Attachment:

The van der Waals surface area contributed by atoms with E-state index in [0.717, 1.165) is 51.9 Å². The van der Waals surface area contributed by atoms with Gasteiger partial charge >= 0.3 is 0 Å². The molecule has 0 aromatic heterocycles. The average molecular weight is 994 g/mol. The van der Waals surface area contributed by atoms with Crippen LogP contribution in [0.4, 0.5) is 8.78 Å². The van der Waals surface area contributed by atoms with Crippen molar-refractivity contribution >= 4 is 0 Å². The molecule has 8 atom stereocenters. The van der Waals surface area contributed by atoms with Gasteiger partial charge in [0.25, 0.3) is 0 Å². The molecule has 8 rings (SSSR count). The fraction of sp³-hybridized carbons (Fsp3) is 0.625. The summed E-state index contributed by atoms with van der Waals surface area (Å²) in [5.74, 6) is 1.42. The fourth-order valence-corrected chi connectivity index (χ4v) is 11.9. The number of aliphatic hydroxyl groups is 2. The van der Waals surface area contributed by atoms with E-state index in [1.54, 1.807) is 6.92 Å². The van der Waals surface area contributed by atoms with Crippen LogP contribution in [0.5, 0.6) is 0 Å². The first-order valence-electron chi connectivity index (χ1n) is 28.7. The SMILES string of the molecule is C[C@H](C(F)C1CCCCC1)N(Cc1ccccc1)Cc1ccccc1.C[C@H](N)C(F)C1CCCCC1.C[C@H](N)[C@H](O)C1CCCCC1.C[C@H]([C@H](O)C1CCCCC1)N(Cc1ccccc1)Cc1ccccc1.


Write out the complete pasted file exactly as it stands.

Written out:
The van der Waals surface area contributed by atoms with E-state index in [0.717, 1.165) is 51.9 Å². The van der Waals surface area contributed by atoms with Gasteiger partial charge >= 0.3 is 0 Å². The molecule has 0 aromatic heterocycles. The average molecular weight is 994 g/mol. The van der Waals surface area contributed by atoms with Crippen LogP contribution in [0.4, 0.5) is 8.78 Å². The van der Waals surface area contributed by atoms with Crippen molar-refractivity contribution >= 4 is 0 Å². The molecule has 8 atom stereocenters. The van der Waals surface area contributed by atoms with Gasteiger partial charge in [0.25, 0.3) is 0 Å². The molecule has 8 rings (SSSR count). The fraction of sp³-hybridized carbons (Fsp3) is 0.625. The summed E-state index contributed by atoms with van der Waals surface area (Å²) in [5.74, 6) is 1.42. The fourth-order valence-corrected chi connectivity index (χ4v) is 11.9. The number of aliphatic hydroxyl groups is 2. The van der Waals surface area contributed by atoms with E-state index in [1.54, 1.807) is 6.92 Å². The van der Waals surface area contributed by atoms with Crippen LogP contribution in [0.5, 0.6) is 0 Å². The first-order valence-electron chi connectivity index (χ1n) is 28.7. The SMILES string of the molecule is C[C@H](C(F)C1CCCCC1)N(Cc1ccccc1)Cc1ccccc1.C[C@H](N)C(F)C1CCCCC1.C[C@H](N)[C@H](O)C1CCCCC1.C[C@H]([C@H](O)C1CCCCC1)N(Cc1ccccc1)Cc1ccccc1.